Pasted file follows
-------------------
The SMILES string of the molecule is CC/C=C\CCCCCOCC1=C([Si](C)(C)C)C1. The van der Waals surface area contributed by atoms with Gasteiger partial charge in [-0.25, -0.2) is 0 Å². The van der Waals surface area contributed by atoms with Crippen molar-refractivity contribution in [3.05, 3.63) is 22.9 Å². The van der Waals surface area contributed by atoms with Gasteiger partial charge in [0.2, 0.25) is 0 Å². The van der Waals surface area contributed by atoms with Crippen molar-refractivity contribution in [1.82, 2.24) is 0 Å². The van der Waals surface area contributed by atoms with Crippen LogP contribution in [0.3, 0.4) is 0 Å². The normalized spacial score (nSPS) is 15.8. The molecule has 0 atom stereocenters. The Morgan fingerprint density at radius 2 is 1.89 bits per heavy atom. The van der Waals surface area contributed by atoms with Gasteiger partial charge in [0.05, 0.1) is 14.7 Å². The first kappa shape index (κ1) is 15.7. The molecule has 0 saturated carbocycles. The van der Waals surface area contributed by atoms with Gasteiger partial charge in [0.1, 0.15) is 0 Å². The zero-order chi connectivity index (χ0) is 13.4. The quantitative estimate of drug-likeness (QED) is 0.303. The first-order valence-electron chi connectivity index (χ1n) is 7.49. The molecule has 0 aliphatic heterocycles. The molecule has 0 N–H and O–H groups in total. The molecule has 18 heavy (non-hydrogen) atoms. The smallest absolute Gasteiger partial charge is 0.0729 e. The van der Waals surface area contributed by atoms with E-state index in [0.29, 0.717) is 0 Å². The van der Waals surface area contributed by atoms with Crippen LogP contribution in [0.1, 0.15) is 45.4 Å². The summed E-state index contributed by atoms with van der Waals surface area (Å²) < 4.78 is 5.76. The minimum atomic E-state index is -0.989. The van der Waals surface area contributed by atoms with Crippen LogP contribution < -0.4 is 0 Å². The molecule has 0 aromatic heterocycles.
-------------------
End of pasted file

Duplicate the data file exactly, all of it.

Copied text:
The SMILES string of the molecule is CC/C=C\CCCCCOCC1=C([Si](C)(C)C)C1. The van der Waals surface area contributed by atoms with Gasteiger partial charge in [-0.25, -0.2) is 0 Å². The van der Waals surface area contributed by atoms with Crippen molar-refractivity contribution in [3.05, 3.63) is 22.9 Å². The van der Waals surface area contributed by atoms with Gasteiger partial charge in [0.2, 0.25) is 0 Å². The van der Waals surface area contributed by atoms with Crippen molar-refractivity contribution in [1.82, 2.24) is 0 Å². The van der Waals surface area contributed by atoms with Crippen LogP contribution in [0.3, 0.4) is 0 Å². The normalized spacial score (nSPS) is 15.8. The molecule has 0 atom stereocenters. The Morgan fingerprint density at radius 2 is 1.89 bits per heavy atom. The van der Waals surface area contributed by atoms with Gasteiger partial charge in [0.05, 0.1) is 14.7 Å². The first kappa shape index (κ1) is 15.7. The molecule has 0 saturated carbocycles. The van der Waals surface area contributed by atoms with Gasteiger partial charge in [0.1, 0.15) is 0 Å². The zero-order chi connectivity index (χ0) is 13.4. The quantitative estimate of drug-likeness (QED) is 0.303. The first-order valence-electron chi connectivity index (χ1n) is 7.49. The molecule has 0 aliphatic heterocycles. The molecule has 0 N–H and O–H groups in total. The molecule has 18 heavy (non-hydrogen) atoms. The smallest absolute Gasteiger partial charge is 0.0729 e. The van der Waals surface area contributed by atoms with E-state index in [0.29, 0.717) is 0 Å². The van der Waals surface area contributed by atoms with Crippen LogP contribution in [0.1, 0.15) is 45.4 Å². The summed E-state index contributed by atoms with van der Waals surface area (Å²) < 4.78 is 5.76. The minimum atomic E-state index is -0.989. The van der Waals surface area contributed by atoms with Crippen LogP contribution < -0.4 is 0 Å². The molecule has 0 aromatic heterocycles.